Sunday, January 21 10 a.m.-5 p.m.

FUTURE NAMM SHOWS
Jan. 17 - 20, 2008
Jan. 15 - 18, 2009
Jan. 14 - 17, 2010

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© 2006 by The African Beat

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Why The African Beat has not been around recently....

We've recently had a death in the family and spent the year prior dealing with and taking care of family issues. We promise to post here more frequently. Thanks to those of you have have stuck around to read us.

Wednesday, May 31, 2006

Hamza el Din Photographs - The Tar














The Tar Frame Drum

The Tar is one of many incarnations of the Frame Drum, which is perhaps the earliest type of drum and is found in many civilizations around the world. A Frame Drum is typified by the circular frame of the drum in which circumference of the head, usually made of animal skin, is bigger than the body of the frame. Frame drums can also be found in square shapes throughout many countries in the world.

Hamza el Din Photographs - The Oud




The Oud

The oud, known throughout the Eastern world both from documentation and handed down through oral tradition, is regarded as the king, sultan, or emir of musical instruments and is considered by many to be the principal instrument of the Arabs. The oud's name derives from the word al-oud, which means a branch of wood. The oud has five pairs of strings with each pair tuned to the same pitch, and with a single string, also the thickest and known as the bamteli.


PASSINGS: Hamza el Din 1929 - 2006

Long considered the Father of Nubian Music, oud and tar master Hamza el Din passed away on May 23, 2006 in Alta Bates Hospital in Berkeley, California, of complications due to a serious disease that is currently being reported as either a gall bladder infection or brain surgery. When Shona marimba master Dumisani Maraire (Dumi) died suddenly in 1999, Hamza , who worked with him in the late 70's in the same prestigious Music Department at the University of Washington memorialized him with these words...

" You may feel sad, but this is actually an occasion of joy, as his soul is released from this world."

The same can be said for El Din himself. Born in 1929 in the Nubian town of Toshka, near Wadi Haifa in Northern Sudan, now located in Egypt, El Din was originally an electrical engineering student at what is now the University of Cairo in Egypt. While in school he learned to play the oud, a fretless direct ancestor of the European lute, and the tar hand drum . He then changed direction and enrolled in the King Fouad Institute for Middle Eastern Music, where be studied his traditional instruments and began composing his own original music. Later, with an Italian government grant, he studied Western music and classical guitar at the Academy of Santa Cecilia in Rome. Later still, he emigrated to the U.S. where he lived and worked as a recording and concert artist, and taught as a ethonomusicologist in many schools, including the University of Ohio in Athens, the University of Washington in Seattle, and the University of Texas in Austin. Aided by a grant from the Japan Foundation, he went to Tokyo to make a comparative study between the Arabian oud and the Japanese biwa during the 1980's where he met up and collaborated with the Kodo Drummers.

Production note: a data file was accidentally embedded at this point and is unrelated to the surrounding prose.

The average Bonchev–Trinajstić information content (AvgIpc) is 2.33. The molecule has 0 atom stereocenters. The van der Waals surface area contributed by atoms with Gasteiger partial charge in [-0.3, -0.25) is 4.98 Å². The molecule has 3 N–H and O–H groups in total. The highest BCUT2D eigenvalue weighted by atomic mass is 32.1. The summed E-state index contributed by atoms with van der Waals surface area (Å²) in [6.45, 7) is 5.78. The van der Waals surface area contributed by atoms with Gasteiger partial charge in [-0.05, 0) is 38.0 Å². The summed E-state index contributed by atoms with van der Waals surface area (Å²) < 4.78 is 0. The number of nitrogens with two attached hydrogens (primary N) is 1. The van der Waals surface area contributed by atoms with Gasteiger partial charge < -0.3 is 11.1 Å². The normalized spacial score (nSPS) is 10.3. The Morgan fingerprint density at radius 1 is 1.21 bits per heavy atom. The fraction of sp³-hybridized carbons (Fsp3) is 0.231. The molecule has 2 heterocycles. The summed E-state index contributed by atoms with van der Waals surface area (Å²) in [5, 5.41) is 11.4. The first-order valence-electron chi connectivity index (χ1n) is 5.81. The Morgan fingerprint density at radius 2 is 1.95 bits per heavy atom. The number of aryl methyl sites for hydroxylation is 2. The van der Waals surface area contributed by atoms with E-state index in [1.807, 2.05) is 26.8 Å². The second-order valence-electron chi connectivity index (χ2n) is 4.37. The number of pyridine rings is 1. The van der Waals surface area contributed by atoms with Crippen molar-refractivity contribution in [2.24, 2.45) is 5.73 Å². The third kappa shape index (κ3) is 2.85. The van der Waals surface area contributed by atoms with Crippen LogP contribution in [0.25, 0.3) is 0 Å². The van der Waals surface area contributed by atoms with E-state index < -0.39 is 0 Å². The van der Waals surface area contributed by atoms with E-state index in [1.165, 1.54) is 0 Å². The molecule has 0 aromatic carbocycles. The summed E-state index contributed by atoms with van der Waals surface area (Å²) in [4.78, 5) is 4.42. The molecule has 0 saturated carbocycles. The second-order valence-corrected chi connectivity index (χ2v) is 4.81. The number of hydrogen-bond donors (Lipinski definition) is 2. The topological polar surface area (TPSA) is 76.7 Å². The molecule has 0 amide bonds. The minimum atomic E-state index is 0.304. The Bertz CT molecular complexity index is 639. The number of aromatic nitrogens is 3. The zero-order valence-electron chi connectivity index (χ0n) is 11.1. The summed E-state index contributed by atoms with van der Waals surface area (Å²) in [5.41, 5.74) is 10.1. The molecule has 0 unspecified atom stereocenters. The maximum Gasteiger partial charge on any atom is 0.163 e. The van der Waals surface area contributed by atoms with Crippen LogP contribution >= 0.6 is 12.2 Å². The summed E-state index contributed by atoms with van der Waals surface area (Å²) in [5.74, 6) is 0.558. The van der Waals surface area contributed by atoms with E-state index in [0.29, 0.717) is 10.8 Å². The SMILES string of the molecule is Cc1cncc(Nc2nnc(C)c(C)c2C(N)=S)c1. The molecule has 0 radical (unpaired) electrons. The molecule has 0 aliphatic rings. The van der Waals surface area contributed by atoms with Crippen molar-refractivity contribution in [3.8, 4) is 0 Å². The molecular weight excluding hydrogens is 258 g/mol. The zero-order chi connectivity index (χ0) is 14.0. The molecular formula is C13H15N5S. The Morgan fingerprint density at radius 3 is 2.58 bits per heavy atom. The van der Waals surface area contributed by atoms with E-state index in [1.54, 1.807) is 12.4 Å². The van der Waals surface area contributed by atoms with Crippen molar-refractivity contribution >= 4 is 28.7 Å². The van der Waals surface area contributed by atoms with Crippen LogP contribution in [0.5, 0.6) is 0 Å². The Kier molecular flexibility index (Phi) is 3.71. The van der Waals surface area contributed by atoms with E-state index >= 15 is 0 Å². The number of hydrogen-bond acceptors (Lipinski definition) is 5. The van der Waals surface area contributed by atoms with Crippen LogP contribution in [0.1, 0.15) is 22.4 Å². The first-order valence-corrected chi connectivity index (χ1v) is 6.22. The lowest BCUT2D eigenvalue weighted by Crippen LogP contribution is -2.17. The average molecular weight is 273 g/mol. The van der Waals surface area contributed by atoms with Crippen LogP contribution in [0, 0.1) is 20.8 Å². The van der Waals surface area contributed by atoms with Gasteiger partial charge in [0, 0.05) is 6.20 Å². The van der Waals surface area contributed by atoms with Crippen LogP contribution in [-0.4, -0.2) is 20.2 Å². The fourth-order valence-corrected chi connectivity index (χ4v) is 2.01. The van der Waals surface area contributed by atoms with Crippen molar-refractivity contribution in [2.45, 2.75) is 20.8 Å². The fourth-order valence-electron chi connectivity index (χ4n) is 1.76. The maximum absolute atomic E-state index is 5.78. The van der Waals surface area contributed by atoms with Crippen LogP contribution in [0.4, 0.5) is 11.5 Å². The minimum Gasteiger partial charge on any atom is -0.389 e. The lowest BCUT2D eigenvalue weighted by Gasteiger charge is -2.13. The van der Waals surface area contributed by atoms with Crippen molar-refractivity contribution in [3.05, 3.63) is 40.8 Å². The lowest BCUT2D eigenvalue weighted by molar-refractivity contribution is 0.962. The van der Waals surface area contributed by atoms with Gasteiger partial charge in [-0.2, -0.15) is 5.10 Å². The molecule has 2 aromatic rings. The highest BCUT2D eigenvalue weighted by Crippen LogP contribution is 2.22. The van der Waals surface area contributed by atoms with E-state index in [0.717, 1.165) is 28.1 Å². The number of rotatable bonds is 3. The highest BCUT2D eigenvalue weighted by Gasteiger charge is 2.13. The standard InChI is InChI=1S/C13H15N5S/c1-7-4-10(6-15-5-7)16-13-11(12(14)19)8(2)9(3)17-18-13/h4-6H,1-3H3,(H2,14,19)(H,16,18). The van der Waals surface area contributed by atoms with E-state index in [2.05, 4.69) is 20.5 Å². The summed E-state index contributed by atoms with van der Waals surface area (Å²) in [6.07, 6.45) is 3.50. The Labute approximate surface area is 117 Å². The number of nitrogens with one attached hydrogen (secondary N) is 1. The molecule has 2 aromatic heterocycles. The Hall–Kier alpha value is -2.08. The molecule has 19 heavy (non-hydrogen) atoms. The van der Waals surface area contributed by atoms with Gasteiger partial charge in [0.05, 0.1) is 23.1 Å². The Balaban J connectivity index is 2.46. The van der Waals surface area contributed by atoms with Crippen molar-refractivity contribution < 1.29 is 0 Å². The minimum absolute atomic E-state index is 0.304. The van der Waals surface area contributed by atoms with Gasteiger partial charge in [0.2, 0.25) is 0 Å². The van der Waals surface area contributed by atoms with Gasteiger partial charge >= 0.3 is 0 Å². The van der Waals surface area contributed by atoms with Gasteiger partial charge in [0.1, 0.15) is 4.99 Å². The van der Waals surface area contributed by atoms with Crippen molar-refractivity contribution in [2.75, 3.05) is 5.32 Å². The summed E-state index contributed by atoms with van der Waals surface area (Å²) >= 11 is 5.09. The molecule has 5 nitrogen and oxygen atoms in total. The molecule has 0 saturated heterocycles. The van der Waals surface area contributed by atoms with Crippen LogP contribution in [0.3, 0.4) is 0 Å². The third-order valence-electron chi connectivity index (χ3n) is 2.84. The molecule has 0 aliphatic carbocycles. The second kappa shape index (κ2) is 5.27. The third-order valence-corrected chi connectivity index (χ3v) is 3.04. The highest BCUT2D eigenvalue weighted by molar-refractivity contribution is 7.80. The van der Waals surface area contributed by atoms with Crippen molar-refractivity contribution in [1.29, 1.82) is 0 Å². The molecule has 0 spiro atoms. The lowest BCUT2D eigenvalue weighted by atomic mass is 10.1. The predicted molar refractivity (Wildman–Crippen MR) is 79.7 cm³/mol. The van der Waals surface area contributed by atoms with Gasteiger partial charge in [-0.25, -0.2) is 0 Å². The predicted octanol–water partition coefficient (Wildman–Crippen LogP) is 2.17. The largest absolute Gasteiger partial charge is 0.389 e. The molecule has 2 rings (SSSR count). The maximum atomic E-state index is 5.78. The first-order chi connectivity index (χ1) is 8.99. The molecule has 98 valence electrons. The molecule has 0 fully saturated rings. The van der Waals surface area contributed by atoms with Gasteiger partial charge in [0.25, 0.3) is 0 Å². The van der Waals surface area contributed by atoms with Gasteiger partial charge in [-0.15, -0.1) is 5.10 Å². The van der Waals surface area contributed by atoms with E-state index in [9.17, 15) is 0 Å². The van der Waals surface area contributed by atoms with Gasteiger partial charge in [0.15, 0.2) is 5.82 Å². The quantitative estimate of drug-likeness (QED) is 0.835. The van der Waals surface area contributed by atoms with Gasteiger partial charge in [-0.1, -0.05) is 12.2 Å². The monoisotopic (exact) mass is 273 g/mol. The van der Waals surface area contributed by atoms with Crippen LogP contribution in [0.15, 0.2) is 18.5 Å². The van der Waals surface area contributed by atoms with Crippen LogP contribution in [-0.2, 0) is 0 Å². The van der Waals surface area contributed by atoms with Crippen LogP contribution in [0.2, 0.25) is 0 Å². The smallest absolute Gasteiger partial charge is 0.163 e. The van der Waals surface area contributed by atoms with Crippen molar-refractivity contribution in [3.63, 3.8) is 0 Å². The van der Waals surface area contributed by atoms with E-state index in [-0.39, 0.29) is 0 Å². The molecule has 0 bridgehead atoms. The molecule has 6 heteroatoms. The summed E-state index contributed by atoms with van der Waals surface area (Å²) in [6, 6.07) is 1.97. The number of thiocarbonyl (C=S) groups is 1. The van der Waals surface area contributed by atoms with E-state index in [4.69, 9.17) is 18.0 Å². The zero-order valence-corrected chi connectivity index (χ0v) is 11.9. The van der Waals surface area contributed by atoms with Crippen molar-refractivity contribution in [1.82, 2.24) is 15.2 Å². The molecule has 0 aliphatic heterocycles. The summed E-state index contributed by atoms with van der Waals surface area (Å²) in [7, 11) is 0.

El Din became known around the world as a composer and master of the Nubian instruments, and became visible to American audiences when he performed at the Newport Folk Festival in 1964. He played an important role in modernizing and popularizing Nubian music, using his work to evoke stories of his ancient pre-Islamic Nubian culture. On a fellowship in the U.S. to study Western classical music he was introduced to Joan Baez and Bob Dylan. This resulted in a contract with Vanguard Records. His mid-60's debut recording, Al Oud: Instrumental and Vocal Music From Nubia, was one of the first world music recordings to receive exposure in the West.

In 1971 El Din released his most popular recording, Escalay: The Water Wheel, which is arguably the best-known album of traditional Egyptian folk music in the West. Side one features a 21-and-a-half minute musical composition and poem built on one pulsating drone that rises and falls continually creating hypnotic layers of harmonics with El Din's wordless haunting vocalizations.

The oud's name derives from the word al-oud, which means a branch of wood. The oud has five pairs of strings with each pair tuned to the same pitch, and with a single string, also the thickest and known as the bamteli. The oud, known throughout the Eastern world both from documentation and handed down through oral tradition, is regarded as the king, sultan, or emir of musical instruments and is considered by many to be the principal instrument of the Arabs. El Din is also a master of one of the most ancient of drums - a frame drum - called the tar, the single-skinned frame drum of the upper Nile.

El Din is best-known in the West by helping to organize and playing with the Grateful Dead for their now historic performance at the Great Pyramids at Giza in 1978. He continued to play with and open for the Dead back in the States and worked with the Dead into the 1990's, collaborating with Mickey Hart on a few Rykodisc albums and compilations.

Grateful Dead drummer Mickey Hart, who practiced daily for six years to master the tar that El Din gave him, says this about him:

"Hamza's music was mesmerizing. Hypnotic and trancelike. Hamza taught me about the romancing of the drum. His music was very subtle and multilayered. He was a deep listener. Sometimes the music we played together was so soft we could hardly hear ourselves. He'd just suck you into this vortex, and all of a sudden what was quiet seemed loud in its intensity. He suspended time.''